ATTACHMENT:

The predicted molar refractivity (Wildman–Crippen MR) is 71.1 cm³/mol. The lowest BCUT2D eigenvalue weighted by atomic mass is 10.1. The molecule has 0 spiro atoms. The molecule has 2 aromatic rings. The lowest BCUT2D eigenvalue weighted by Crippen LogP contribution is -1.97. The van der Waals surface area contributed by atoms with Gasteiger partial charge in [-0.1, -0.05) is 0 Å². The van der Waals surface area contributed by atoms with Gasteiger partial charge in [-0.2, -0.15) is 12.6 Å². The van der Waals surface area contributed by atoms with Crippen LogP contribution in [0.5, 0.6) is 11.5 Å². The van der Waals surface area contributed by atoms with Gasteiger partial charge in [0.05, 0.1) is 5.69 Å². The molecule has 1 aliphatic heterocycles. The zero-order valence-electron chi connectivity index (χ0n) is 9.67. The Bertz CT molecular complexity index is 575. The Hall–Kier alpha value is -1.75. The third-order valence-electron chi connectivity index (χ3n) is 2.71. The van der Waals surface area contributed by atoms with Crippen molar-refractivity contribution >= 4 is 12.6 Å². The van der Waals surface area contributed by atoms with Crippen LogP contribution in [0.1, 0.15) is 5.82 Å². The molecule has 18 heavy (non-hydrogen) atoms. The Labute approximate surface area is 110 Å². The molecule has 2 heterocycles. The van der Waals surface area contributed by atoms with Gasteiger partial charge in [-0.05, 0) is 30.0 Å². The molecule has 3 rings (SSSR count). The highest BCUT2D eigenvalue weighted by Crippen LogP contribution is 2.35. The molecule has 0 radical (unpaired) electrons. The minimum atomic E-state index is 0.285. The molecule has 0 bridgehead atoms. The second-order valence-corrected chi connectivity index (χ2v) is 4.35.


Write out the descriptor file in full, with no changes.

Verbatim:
The predicted molar refractivity (Wildman–Crippen MR) is 71.1 cm³/mol. The lowest BCUT2D eigenvalue weighted by atomic mass is 10.1. The molecule has 0 spiro atoms. The molecule has 2 aromatic rings. The lowest BCUT2D eigenvalue weighted by Crippen LogP contribution is -1.97. The van der Waals surface area contributed by atoms with Gasteiger partial charge in [-0.1, -0.05) is 0 Å². The van der Waals surface area contributed by atoms with Gasteiger partial charge in [-0.2, -0.15) is 12.6 Å². The van der Waals surface area contributed by atoms with Crippen LogP contribution in [0.5, 0.6) is 11.5 Å². The van der Waals surface area contributed by atoms with Gasteiger partial charge in [0.05, 0.1) is 5.69 Å². The molecule has 1 aliphatic heterocycles. The zero-order valence-electron chi connectivity index (χ0n) is 9.67. The Bertz CT molecular complexity index is 575. The Hall–Kier alpha value is -1.75. The third-order valence-electron chi connectivity index (χ3n) is 2.71. The van der Waals surface area contributed by atoms with Crippen molar-refractivity contribution >= 4 is 12.6 Å². The van der Waals surface area contributed by atoms with Crippen LogP contribution in [0.1, 0.15) is 5.82 Å². The molecule has 18 heavy (non-hydrogen) atoms. The Labute approximate surface area is 110 Å². The molecule has 2 heterocycles. The van der Waals surface area contributed by atoms with Gasteiger partial charge in [-0.05, 0) is 30.0 Å². The molecule has 3 rings (SSSR count). The highest BCUT2D eigenvalue weighted by Crippen LogP contribution is 2.35. The molecule has 0 radical (unpaired) electrons. The minimum atomic E-state index is 0.285. The molecule has 0 bridgehead atoms. The second-order valence-corrected chi connectivity index (χ2v) is 4.35.